What was supposed to be a bright new dawn ended up being a farcical disaster. The return of the Great Britain Rugby League Lions after a 12-year hiatus resulted in a four-game tour of the southern hemisphere which garnered zero wins and four defeats.
It was one thing to lose to a resurgent Tonga, but back-to-back losses to New Zealand and then the humiliating nadir of a spanking by Papua New Guinea ensured the Lions headed back home with their tails between their legs.
Many rugby league fans are calling for the entire Lions concept to be scrapped, but what should be the next step for Great Britain? Is now the time for the Rugby Football League to bury the brand forever, or is there still a future for the Lions?
There are cases for and against...
Let’s put the Lions back in the wardrobe
By John Davidson - Rugby League Expert
Farce, failure, embarrassment. Those are the words being thrown about after Great Britain ended its tour from hell down under with a shock 28-10 loss to Papua New Guinea in Port Moresby.
Four games, four defeats. Brought back after a 12-year hiatus, rugby league’s Lions have been disappointing from start to finish.
But it is not just on the field that Great Britain have failed to fire. The whole concept – from the scheduling, the opposition, the team selection, the tactics, the marketing as well as the performances and results – have been poor.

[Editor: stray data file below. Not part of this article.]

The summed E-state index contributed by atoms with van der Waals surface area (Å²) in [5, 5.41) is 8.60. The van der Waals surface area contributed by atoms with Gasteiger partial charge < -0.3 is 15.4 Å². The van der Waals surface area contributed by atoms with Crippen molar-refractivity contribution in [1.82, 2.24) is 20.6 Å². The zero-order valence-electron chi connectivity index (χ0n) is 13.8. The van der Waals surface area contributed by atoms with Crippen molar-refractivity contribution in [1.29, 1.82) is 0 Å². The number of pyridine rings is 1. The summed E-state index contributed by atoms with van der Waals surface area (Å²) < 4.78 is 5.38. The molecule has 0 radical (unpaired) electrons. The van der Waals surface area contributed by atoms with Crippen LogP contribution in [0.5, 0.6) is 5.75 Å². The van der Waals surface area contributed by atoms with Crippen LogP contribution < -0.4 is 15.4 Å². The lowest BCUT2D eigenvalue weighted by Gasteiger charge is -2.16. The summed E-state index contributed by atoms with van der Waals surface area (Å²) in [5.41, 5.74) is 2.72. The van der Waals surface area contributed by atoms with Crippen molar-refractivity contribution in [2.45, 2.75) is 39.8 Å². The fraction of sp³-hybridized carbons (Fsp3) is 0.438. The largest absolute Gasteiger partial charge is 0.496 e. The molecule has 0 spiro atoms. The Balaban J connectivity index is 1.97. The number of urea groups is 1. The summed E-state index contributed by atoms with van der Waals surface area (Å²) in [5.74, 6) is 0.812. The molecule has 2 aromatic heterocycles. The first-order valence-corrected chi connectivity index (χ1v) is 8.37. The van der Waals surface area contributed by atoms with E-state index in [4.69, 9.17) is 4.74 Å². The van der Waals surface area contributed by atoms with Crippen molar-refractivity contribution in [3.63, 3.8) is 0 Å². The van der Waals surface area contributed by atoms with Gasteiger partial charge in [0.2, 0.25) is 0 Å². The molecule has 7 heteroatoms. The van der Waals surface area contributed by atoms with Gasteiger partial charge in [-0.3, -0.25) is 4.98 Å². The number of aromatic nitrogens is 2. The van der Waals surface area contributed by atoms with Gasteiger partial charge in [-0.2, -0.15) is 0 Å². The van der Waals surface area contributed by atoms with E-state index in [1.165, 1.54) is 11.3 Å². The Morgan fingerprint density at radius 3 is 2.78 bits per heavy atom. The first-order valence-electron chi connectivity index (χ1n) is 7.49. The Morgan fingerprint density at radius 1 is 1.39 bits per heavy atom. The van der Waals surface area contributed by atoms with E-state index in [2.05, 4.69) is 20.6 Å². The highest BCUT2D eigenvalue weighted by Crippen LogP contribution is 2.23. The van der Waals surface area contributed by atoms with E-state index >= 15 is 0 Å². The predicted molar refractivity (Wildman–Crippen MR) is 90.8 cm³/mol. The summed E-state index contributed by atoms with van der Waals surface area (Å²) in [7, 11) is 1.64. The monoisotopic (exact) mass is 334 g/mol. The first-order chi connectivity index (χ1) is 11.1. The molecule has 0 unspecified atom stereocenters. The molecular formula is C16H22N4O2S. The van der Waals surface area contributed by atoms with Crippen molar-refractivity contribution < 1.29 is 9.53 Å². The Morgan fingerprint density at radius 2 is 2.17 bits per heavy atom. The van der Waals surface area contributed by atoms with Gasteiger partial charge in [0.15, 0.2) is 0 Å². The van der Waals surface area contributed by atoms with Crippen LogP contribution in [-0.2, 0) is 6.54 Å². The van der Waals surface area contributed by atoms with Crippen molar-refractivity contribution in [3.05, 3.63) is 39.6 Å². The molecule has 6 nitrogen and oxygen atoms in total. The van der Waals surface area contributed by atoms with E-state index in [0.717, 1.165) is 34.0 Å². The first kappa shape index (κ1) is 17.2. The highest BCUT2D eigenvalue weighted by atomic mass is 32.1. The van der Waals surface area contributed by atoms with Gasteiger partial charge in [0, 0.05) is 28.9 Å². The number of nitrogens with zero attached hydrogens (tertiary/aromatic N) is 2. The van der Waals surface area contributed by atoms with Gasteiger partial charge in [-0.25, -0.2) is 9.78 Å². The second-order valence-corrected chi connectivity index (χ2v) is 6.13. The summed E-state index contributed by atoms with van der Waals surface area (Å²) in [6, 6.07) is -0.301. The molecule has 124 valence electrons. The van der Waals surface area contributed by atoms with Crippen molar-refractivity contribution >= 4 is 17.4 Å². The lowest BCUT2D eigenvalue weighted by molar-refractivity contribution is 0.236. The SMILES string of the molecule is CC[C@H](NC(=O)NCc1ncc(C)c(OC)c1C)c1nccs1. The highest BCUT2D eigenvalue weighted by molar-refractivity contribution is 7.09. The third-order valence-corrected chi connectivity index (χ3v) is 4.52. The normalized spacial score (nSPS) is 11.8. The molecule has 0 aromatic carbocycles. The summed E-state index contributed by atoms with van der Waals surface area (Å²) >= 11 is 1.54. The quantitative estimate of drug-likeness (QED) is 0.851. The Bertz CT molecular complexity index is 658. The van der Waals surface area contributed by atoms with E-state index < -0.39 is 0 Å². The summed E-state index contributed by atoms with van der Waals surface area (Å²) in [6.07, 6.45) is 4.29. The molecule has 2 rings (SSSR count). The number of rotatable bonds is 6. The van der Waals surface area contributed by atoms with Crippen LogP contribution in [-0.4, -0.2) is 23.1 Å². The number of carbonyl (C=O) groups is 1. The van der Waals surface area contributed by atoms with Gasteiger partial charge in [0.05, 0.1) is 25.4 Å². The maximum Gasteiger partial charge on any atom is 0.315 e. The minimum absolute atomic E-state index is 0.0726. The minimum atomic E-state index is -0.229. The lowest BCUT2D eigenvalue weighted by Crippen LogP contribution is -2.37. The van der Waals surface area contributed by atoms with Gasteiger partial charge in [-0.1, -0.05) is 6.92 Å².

Add it all up and you have to conclude that the Lions should be condemned to the history bin. Thanks for the memories and all that, but it’s time to move on.
From the start, the Rugby Football League got it wrong with who Great Britain were playing. There was no match against Australia, the world champions, so they had to put together an odd line-up. Tests against Fiji and Samoa weren’t able to be arranged, so it ended up a lop-sided schedule with a game against Tonga, two against New Zealand, and one against the Kumuls.
The decision to play the Tests at the same as the Rugby Union World Cup in Japan, in rugby-union mad New Zealand, was another boneheaded decision. Great Britain’s opener clashed directly with the kick-off time of England against the All Blacks. Then, the Lions’ first game against the Kiwis, part of a three-game triple-header at Eden Park, clashed with the World Cup final.
This should have been avoided.
England coach Wayne Bennett was clearly the wrong man to take charge of Great Britain. While Bennett is a lover of the international game, as an Australian he kept mistakenly referring to the team as ‘England’. This further alienated supporters.
Bennett also bungled his selection by taking only one specialist centre and seven halfbacks in George Williams, Blake Austin, Jackson Hastings, Gareth Widdop, Jake Trueman, Jonny Lomax and Jake Connor in a 24-man squad. This meant there was no balance to his squad and when injuries bit, and they bit hard at times, he was forced to play many players out of their natural positions.
Bennett also picked several players who were out of form and Great Britain’s lack of depth was badly exposed on this tour.